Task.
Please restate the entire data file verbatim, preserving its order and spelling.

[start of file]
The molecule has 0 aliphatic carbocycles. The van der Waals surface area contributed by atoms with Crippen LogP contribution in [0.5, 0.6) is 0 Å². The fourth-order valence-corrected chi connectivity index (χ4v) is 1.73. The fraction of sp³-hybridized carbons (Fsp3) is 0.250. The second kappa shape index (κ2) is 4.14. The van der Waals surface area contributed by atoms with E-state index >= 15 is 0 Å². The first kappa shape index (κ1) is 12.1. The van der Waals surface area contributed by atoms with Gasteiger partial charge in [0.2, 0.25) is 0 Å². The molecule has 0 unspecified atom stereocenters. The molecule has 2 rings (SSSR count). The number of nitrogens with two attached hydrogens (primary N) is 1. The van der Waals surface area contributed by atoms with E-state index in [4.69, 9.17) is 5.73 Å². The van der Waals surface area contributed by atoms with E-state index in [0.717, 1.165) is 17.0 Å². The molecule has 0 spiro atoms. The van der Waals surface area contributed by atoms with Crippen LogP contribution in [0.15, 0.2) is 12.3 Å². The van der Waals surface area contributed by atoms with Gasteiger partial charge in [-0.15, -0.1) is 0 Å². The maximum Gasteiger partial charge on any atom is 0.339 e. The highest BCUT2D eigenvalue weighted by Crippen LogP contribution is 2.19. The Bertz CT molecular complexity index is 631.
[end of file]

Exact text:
The molecule has 0 aliphatic carbocycles. The van der Waals surface area contributed by atoms with Crippen LogP contribution in [0.5, 0.6) is 0 Å². The fourth-order valence-corrected chi connectivity index (χ4v) is 1.73. The fraction of sp³-hybridized carbons (Fsp3) is 0.250. The second kappa shape index (κ2) is 4.14. The van der Waals surface area contributed by atoms with E-state index >= 15 is 0 Å². The first kappa shape index (κ1) is 12.1. The van der Waals surface area contributed by atoms with Gasteiger partial charge in [0.2, 0.25) is 0 Å². The molecule has 0 unspecified atom stereocenters. The molecule has 2 rings (SSSR count). The number of nitrogens with two attached hydrogens (primary N) is 1. The van der Waals surface area contributed by atoms with E-state index in [4.69, 9.17) is 5.73 Å². The van der Waals surface area contributed by atoms with E-state index in [0.717, 1.165) is 17.0 Å². The molecule has 0 spiro atoms. The van der Waals surface area contributed by atoms with Crippen LogP contribution in [0.15, 0.2) is 12.3 Å². The van der Waals surface area contributed by atoms with Gasteiger partial charge in [-0.15, -0.1) is 0 Å². The maximum Gasteiger partial charge on any atom is 0.339 e. The highest BCUT2D eigenvalue weighted by Crippen LogP contribution is 2.19. The Bertz CT molecular complexity index is 631.